Based on ethnographic research conducted with the wealthiest and most powerful business owners and politicians in urban Pakistan from 2013 to 2015, this article examines the particular set of epistemological and interpersonal issues that arise when studying elite actors. In politically unstable contexts like Pakistan, the relationship between the researcher and the elite reveals shifting power dynamics of class, gender, and national background, which are further complicated by the prevalence of rumor and the exceptional ability of elite informants to obscure that which they would prefer remain hidden. Specifically, this article argues that the researcher’s positionality, and the inversion of traditional power dynamics between the researcher and the researched, can ameliorate, as well as exacerbate, the challenges of undertaking participant observation with society’s most powerful.
The methodological implications of “studying up” in Pakistan
Nonrecording as a civil boundary
This article explores state practices in Romania that lead to the non-, de-, and redocumenting of tens of thousands of inhabitants. Unlike state practices of (non)recording aliens (asylum seekers, refugees, undocumented migrants), the scale of dedocumenting native citizens in Romania exposes a deliberate and systematic modality of governance through exclusion from state records. These practices of citizenship dispossession lead mostly to the gender discrimination of marginalized women and the racial exclusion of Romani ethnics. People who were born and live on the state’s territory become de facto stateless. By scrutinizing state regulations and institutional practices, this article unravels the logic of dedocumenting citizens, a process that allows state actors to select those who belong to the nation on the basis of criteria that are incompatible with basic civil and human rights. This selective modality of recording endows state actors with crucial and direct control over the political and economic lives of undocumented citizens.
Ann Miller and Kaveri Gopalakrishnan
In this interview, Kaveri Gopalakrishnan discusses childhood reading, formative influences and how her training in animation has impacted on her visual language as a comics artist. She describes the pleasures of collaborative work, but also gives a sense of the solitude necessarily involved in comics creation, and shares her insights into the artistic and technical challenges involved in conveying emotion and sensory experience. The theme of gender runs through the interview, both in relation to the models that she encountered as a child in Indian and American comics, and to her own satirical take on the rules of female decorum imposed upon Indian schoolgirls. Kaveri reflects on her choice of Instagram posts as a way of publishing a certain type of personal comic, and on the very different demands of producing illustrations for educational books. The current projects that she sets out at the end of the interview demonstrate the breadth and ambition of her work.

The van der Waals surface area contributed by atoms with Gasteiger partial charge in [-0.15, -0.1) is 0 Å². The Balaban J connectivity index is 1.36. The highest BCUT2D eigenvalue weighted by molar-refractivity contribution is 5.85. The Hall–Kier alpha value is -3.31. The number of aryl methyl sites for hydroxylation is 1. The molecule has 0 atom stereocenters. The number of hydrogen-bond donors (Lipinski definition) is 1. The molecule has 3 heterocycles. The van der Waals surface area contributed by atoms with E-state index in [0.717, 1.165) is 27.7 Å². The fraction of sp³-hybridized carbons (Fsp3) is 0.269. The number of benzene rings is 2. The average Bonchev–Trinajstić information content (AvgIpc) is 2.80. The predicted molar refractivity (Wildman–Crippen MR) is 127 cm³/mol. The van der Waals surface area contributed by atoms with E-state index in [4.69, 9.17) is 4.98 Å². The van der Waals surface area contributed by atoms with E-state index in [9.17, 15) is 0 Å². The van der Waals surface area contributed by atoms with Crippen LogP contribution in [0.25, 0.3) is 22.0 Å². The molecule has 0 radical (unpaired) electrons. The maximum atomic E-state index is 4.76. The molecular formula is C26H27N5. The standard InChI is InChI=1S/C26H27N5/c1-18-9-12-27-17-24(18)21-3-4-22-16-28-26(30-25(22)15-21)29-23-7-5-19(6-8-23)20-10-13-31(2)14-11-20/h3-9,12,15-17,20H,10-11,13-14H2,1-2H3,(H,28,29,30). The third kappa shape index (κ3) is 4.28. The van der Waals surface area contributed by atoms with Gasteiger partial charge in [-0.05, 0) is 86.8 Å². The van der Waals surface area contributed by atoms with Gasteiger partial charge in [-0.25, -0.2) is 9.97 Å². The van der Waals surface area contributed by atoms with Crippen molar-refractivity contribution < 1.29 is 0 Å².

The End FGM Guardian Global Media Campaign
The increasing digitization of print media has resulted in the expansion of female genital mutilation (FGM) eradication efforts from print articles, editorials and novels, to online newspapers. The Guardian recently launched an online “End FGM Guardian Global Media Campaign,” incorporating video, film, and multimedia. This report reviews the digitization of FGM eradication efforts by comparing End FGM to past anti-female circumcision screen texts. Focusing on a film featured in the campaign, Shara Amin and Nabaz Ahmed’s 2007 documentary, A Handful of Ash, this report applies a post-colonial feminist critique of gender, sexuality and colonialism to examine how the digitization of pain and suffering is mobilized and consumed. Comparing the film to anti-circumcision screen texts, Ousmane Sembène’s Moolaadé and Sherry Hormann’s Desert Flower, this report historicizes the global media campaign and highlights its’ repackaging of past imperialist discourses on the body in new digitized ways.
Adolescent Girls Speak about Girls' Aggression
Melissa K. Levy
A perceived rise in girls' physical aggression is alarming the public as it collides with dominant views of femininity. Existing research focuses on either boys' violence or girls' non-physical aggression, leaving the realm of girls' physical aggression relatively unexplored. Using data from ethnographic observations and interviews, this study examines young adolescent girls' experience of their and their peers' fighting. Findings indicate that girls participate in fights to stand up for themselves and others, to show they are not afraid, and for fun. This study calls for continued in-depth research into girls' perspectives on aggression and violence in order to provide insight into how gendered, raced, and classed structures affect girls. It seeks, too, to address the problems that arise from girls fighting.